Just a preface: there is no drunken debauchery in this story, so if you’re here for embarrassing tales of my co-workers, get out while the gettin’s good.
There will be enough embarrassing Lance stories to go around, though.
Is there an event more anticipated each year than the office holiday party, a time when you can let down your hair a bit with the people you spend more waking time around than anyone else? Or an event as fraught with indecision and controversy? Where should you go for dinner? Will everybody have something to eat? How do you find that perfect place, while also taking advantage of the fact that you’re going on somebody else’s dime?
In years past, we’ve done everything from P.F. Chang’s (meh) to a mom ‘n’ pop Italian restaurant (please just refill my water glass, I beg of you!) While all had their merits (like deep-fried meatballs), there was this feeling that our office had to up the ante a little.
Enter: Zahav, one of the best-reviewed restaurants in the city, home to James Beard Award-winning chef Michael Solomonov. People have been raving about it since it opened: it’s one of only four restaurants in the city with the highest rating from local critic, and my former prof, Craig LaBan (Craiggy, the baguettes! Hurry up!).
I knew I’d never have another chance to go to this restaurant, not due so much to the cost as to the menu: it’s Israeli-inspired, and anything close to resembling Mediterranean or Middle Eastern food is an immediate non-starter for Lance. Therefore, I had to enjoy this rare opportunity.
The office party was a plus-one, and since I like to parade Lance around like a trophy spouse (I mean, seriously, have you looked at him? He’s smokin’), he was required to attend. The morning of, as Lance was driving me to the train, he asked me to look up the menu to the restaurant. He was concerned that there wouldn’t be much for him to eat, since nothing was fried or had “chicken fingers” in the name.
As I was going through the menu items, Lance’s face contorted into a progressively scary, disgusted Medusa-like monster.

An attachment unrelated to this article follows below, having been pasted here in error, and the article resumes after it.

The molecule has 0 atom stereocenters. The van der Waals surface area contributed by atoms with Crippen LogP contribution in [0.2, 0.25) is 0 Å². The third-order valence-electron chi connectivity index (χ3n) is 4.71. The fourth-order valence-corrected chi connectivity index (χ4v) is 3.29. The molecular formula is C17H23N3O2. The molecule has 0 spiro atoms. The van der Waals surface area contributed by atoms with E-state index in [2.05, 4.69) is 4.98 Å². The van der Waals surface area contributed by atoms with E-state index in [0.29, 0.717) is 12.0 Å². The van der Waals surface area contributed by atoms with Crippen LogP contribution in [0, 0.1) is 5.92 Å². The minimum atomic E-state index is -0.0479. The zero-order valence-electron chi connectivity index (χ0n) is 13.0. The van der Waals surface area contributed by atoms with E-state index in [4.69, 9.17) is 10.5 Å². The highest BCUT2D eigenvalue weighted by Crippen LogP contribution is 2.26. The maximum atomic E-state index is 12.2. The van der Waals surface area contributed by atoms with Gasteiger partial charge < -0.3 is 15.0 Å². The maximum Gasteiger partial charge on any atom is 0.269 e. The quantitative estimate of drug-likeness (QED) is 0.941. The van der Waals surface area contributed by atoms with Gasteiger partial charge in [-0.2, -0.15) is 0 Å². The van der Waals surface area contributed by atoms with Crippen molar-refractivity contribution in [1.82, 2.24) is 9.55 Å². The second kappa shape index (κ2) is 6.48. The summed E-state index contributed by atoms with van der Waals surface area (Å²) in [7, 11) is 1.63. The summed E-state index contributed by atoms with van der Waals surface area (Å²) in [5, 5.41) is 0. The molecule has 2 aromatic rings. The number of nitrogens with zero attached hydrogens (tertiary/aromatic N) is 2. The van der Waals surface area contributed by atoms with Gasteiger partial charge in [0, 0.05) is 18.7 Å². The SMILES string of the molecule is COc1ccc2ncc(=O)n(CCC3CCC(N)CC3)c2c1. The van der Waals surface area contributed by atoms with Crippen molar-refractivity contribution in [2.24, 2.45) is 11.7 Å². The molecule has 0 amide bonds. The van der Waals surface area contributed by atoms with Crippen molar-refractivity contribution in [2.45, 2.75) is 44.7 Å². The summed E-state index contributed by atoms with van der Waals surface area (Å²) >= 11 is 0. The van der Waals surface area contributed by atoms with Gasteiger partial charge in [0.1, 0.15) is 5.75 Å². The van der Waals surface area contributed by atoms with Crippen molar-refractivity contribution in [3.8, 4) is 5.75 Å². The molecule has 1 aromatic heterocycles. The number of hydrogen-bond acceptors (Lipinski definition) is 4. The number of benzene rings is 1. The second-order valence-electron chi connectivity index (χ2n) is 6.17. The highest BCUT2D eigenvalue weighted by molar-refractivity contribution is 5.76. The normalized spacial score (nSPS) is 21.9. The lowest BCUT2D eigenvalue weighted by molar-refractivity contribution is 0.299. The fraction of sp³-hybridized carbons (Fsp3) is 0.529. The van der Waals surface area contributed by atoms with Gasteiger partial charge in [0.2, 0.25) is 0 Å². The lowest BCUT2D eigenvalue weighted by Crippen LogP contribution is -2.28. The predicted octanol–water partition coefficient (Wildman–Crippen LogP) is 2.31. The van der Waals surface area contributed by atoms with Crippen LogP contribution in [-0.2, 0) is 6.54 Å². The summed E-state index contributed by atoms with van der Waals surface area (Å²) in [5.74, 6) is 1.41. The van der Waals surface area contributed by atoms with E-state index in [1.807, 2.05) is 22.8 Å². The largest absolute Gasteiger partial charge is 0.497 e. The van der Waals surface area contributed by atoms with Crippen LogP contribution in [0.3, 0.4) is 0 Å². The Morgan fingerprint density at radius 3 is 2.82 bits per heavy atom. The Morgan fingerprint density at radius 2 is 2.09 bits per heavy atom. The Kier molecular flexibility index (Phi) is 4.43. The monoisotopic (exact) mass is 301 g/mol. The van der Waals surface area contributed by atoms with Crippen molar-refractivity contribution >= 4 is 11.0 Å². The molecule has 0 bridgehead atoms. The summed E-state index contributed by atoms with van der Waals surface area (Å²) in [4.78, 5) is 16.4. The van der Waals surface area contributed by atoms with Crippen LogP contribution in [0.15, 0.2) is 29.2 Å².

“DUCK HEARTS?” he screeched. “GRILLED LAMB TONGUE??”
“Oh come on,” I pleaded. “Keep an open mind. Oh hey, look: grilled baby potatoes!” If anything, Lance likes a good starch.
“WHAT’S IN THEM?” he demanded.
“Err…” I stammered, looking at the ingredients. “Ground lamb and pine nuts…”
“ME ANGRY!!!!” he bellowed, and tossed me out of the car.
Yeah. Lance was definitely not excited. He’s a terribly picky eater (if there’s something on his plate that isn’t a shade of brown, then it’s a good day), and has a penchant for chain restaurants. If it’s even vaguely ethnic, he’s not touching it with a ten-foot pole, unless it’s been through the Americanization filter on Foodstagram.
Lance’s retort to all this was, “Well, what the heck are you going to eat? It’s not like you would enjoy any of this stuff!”
Well, that’s sorta true. I would not go near an animal tongue and nearly collapsed at the sight of a pig’s-face-as-delicacy when we went to another hoity-toity restaurant a few years ago. Ick.
BUT, on the flip-side of that, I was willing and eager to expand my horizons a little bit and try some food that was supposedly delicious. I am not wild about Middle Eastern food in general, but I am game for something new and different. And something that I wasn’t paying for.
And it was really good. From the salatim, a selection of eight mini-salads, to the housemade laffa bread and hummus-tehina, to the epic lamb shoulder with fried pilaf and the “messy butt” chicken (a name we obviously misheard but never figured out what it was actually called)–it was all expertly created and, to me, very flavorful and delicious. Not usually my cup of tea, but it was good.
Lance, aside from a bite or two of inoffensive dessert, didn’t eat anything.
“All these smells are going to make me barf,” he said.
The dinner wrapped up around 9:00PM, each of us going our separate ways and nobody needing to have a cab to cart their drunk-ass home. All in all, a highly enjoyable meal with a good group of people.
“You’re taking me to Shake Shack,” Lance said, handing me the car keys. “I’m starving.”
So yes, after spending three hours at one of the city’s best restaurants, we drove twenty blocks so Lance could have a concrete and some crinkle-cut fries.
“Oh my God,” he sighed with a greasy smile on his lips. “This is like the best burger I’ve had in my life.”